What is body dysmorphic disorder?


It is common to be dissatisfied with our body and appearance and have a desire to change something about our body size, shape, or appearance.

Body dysmorphia disorder (BDD) or body dysmorphia is a mental health disorder where a person spends a lot of time worrying about their flaws in their appearance. These flaws are often unnoticeable to others (NHS, 2020). Any area of the body may be involved, although skin (e.g. acne, scar, wrinkles,), hair, (thinning, body hair,) or facial features are commonly the most concerned. (Veale, 2004). People of any age can have BDD and affects both men and women.

These obsessions may cause emotional distress and have a significant impact on the individual’s ability to carry on with everyday activities (Mind, 2018). Although, it can vary from person to person, and some may find it difficult to socialise and see other people. This can have an impact on people’s work life and relationships.

Individuals with BDD tend to be socially anxious and are likely to avoid social situations, particularly because of the many fears and worries concerning to body image. Individuals who perceive themselves as unattractive tend to have higher social anxiety than those who view their appearance positively (Leary & Kowalski, 1997). For example, a person with BDD may avoid social situations and to avoid making eye contact with others, which can be due to the fear of being criticised of their perceived flaws.  

Symptoms of body dysmorphia disorder – People with BDD view themselves differently to how others see them and experience negative thoughts about specific areas of their body.

Worrying about a specific area of their body Spending a lot of time comparing their looks Looking in mirrors a lot or avoid mirrors altogether Spending a long time to conceal flaws (NHS, 2020)

“As a young woman growing up, I felt insecure and worried with my appearance in my weight, facial features, hair, and style of clothing, especially during secondary school and college. I felt judged by others and did not want to socialise with others, and I would hide behind my hair. But overtime, I looked after myself by doing things I enjoy and in time my confidence improved, I am not hiding behind my hair, and I stopped looking at my reflection in car windows!”

It can be very difficult to seek help for BDD, but it’s important to remember that you have nothing to feel ashamed or embarrassed about.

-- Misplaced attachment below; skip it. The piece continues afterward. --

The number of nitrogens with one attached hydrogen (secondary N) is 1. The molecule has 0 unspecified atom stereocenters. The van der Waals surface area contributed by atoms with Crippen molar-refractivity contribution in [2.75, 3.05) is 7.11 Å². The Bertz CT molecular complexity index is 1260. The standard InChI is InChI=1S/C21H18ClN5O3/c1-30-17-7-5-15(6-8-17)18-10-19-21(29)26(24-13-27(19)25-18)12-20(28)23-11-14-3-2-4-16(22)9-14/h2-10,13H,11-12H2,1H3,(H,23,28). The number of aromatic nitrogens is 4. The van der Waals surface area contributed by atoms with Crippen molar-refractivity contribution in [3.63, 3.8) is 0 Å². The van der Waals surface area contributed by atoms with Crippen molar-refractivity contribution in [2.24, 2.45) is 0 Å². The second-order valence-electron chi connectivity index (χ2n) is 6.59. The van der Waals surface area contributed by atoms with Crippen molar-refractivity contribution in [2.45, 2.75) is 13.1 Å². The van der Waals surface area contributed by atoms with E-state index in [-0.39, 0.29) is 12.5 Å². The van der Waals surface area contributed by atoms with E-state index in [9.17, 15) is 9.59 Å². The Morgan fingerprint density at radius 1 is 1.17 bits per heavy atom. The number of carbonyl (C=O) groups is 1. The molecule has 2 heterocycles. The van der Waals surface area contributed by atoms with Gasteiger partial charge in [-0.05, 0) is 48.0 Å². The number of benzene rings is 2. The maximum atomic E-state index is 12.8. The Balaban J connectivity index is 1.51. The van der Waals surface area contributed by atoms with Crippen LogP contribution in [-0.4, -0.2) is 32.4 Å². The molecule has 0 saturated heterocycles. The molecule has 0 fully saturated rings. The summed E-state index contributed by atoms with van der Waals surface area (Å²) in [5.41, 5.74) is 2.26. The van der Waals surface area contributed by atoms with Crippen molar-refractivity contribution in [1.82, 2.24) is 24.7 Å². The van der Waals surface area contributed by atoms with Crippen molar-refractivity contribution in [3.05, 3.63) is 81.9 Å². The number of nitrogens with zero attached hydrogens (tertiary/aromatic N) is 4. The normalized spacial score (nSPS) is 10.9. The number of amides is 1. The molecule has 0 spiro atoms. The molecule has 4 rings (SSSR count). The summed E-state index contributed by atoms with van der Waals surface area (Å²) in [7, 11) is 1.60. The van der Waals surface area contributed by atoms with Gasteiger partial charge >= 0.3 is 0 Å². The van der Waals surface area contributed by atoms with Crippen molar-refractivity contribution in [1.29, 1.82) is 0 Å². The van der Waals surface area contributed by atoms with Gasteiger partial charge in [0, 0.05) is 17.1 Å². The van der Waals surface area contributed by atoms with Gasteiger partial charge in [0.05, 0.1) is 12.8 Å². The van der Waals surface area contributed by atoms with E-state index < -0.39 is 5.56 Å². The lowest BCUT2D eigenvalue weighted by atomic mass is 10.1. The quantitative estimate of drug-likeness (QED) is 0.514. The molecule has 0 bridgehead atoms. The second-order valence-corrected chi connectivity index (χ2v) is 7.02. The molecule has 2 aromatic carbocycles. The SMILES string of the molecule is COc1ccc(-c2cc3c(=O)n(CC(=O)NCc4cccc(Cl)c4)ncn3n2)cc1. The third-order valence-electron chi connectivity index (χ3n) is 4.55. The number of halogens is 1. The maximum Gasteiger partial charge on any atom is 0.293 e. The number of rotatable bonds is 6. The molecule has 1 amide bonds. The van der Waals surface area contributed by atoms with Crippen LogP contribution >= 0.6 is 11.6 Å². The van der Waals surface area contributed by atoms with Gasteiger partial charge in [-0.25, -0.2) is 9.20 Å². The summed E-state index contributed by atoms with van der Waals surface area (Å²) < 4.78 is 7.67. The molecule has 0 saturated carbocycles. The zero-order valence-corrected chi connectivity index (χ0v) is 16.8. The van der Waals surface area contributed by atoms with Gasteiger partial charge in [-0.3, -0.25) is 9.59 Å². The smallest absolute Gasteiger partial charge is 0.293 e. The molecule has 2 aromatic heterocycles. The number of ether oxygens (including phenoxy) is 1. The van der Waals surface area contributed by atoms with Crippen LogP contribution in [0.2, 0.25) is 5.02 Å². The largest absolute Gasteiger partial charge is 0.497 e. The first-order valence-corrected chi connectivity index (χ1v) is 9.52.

You should see a GP if you think you might have BDD. You may be treated by the GP, or they may refer you to a mental health specialist for further assessment and treatment. Cognitive behavioural therapy (CBT) – can help to manage BDD by learning what triggers your symptoms and teaches you different ways of thinking about and dealing with your habits. Support groups (OCD UK, OCD action support groups, NHS services)

(NHS, 2020)

By taking care of yourself, such as eating healthy and doing something that you enjoy can help manage and improve quality of life (Mind, 2018), including. Eating well Listening to music Yoga Arts and crafts Reading and writing

“Dyeing my hair bright colours helps. It distracts me a little from everything else.” (Mind, 2018)

Remember everyone is unique in their own way, we have different personalities, body types, hair, facial features and skin and we should all feel positive in our own body.

If you’re struggling with your mental health and don’t feel comfortable talking to a friend or family member, there are local support groups to join.




Also, counselling can really help us understand how to take care of ourselves. The Arts of Change provides affordable counselling and therapy for children, young people, adults, and families in West Midlands. Call the team on 01384 211168 for a referral form. 

Please become an AoC Champion, to help others benefit from the gift of therapy with a kind donation of £10.00 each year. This will go towards keeping our frontline and vital services supporting the community. Please see the link below-



References –

Leary, M.R., & Kowalski, R.M. (1997). Social Anxiety. New York: Guilford Press.

Veale, D (2004). ‘Advances in a cognitive behavioural model of body dysmorphic’, Body Image, 1(1), 113-125. Available at: DOI: 10.1016/S1740-1445(03)00009-3

Mind (2018). Body dysmorphic disorder (BDD). Available at: https://www.mind.org.uk/information-support/types-of-mental-health-problems/body-dysmorphic-disorder-bdd/about-bdd

NHS (2020). Body dysmorphic disorder (BDD). Available at: https://www.nhs.uk/mental-health/conditions/body-dysmorphia/